Rumsfeld: "I would have to go and find the facts, but there are laws and rules and regulations with respect to government contracts, and there are times that corporations do things they should not do, in which case they tend to be suspended for some period; there are times then that the - under the laws and the rules and regulations for the - passed by the Congress and implemented by the Executive branch - that corporations can get off of - out of the penalty box if you will, and be permitted to engage in contracts with the government. They're generally not barred in perpetuity."

McKinney: "This contract - this company - was never in the penalty box."

Rumsfeld: "I'm advised by DR. Chu that it was not the corporation that was engaged in the activities you characterized but I'm told it was an employee of the corporation, and it was some years ago in the Balkans that that took place."

Watch the video here.

Rumsfeld's effort to shift the blame away from the hierarchy at Dyncorp and onto the Dyncorp employees was a blatant attempt to hide the fact that human trafficking and sex slavery is a practice condoned by companies like Dyncorp and Halliburton subsidiaries like KBR.

Why should the UN be continually allowed to investigate itself and, those that it contracts, on these issues? The UN has an abysmal track record on this issue and a long history of covering up such cases. It is time for a thorough independent inquiry of the UN and its agencies and affiliates to be carried out.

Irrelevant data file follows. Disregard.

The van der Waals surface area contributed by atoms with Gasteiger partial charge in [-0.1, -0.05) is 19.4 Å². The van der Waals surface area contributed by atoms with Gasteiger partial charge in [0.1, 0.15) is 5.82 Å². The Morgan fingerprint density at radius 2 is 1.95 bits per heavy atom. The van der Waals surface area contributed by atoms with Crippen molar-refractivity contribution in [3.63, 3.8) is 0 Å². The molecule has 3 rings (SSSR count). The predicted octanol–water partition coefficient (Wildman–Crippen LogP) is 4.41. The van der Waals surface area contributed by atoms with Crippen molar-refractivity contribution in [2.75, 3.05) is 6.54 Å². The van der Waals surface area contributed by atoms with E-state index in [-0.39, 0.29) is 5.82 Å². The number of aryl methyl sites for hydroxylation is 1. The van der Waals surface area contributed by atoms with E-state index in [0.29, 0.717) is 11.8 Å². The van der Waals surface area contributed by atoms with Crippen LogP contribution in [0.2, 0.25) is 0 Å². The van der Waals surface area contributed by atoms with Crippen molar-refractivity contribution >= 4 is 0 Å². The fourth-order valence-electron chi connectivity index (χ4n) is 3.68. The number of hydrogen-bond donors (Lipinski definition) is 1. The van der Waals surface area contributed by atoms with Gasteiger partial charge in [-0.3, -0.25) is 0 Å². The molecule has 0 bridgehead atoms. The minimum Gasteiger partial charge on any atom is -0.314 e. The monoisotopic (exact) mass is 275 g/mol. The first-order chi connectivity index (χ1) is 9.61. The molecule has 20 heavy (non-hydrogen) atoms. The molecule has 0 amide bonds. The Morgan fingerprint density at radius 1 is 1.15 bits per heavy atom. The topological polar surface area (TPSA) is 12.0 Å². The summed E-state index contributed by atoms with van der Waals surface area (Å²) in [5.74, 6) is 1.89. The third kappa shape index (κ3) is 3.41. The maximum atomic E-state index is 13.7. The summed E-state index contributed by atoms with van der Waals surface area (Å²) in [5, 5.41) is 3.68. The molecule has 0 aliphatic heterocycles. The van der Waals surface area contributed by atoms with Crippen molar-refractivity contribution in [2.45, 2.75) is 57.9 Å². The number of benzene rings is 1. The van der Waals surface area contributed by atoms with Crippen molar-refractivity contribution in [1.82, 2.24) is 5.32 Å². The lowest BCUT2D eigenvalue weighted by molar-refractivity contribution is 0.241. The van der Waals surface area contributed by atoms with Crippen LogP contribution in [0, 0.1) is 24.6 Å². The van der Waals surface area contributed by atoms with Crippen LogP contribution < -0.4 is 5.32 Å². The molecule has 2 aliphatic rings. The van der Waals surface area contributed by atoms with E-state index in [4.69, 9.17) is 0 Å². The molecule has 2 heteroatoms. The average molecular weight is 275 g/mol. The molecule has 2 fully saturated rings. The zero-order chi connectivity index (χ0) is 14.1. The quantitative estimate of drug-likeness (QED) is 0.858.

All eyes are opened, or opening, to the rights of man. The general spread of the light of science has already laid open to every view the palpable truth, that the mass of mankind has not been born with saddles on their backs, nor a favored few booted and spurred, ready to ride them legitimately

Offline Dig

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CHILD SEX SCANDAL ROILS UNICEF UNIT -

By PAUL LEWIS, SPECIAL TO THE NEW YORK TIMES - Published: June 25, 1987
The head of the United Nations Children's Fund in Belgium resigned today after the disclosure of a child pornography case linked to the Belgian branch of the organization.

A spokesman at Unicef headquarters in Geneva said the head of the organization's Belgian committee, Gilbert Jaeger, had resigned ''to show how angry he is about what has happened in his organization.''

In a statement issued in Geneva, Unicef said it is ''deeply shocked'' by the scandal, which has led to 14 arrests in Belgium and others in Switzerland, France and Britain.

Unicef said it was investigating charges that the Belgian committee was linked to an organization producing pornographic photographs of children and distributing them throughout Europe.

Unicef's mission is to help and protect the world's children. Like many other United Nations bodies, it has independent volunteer committees in all Western industrial countries to raise money for its activities - in Unicef's case, largely through the sale of holiday greeting cards. 'The First to Suffer'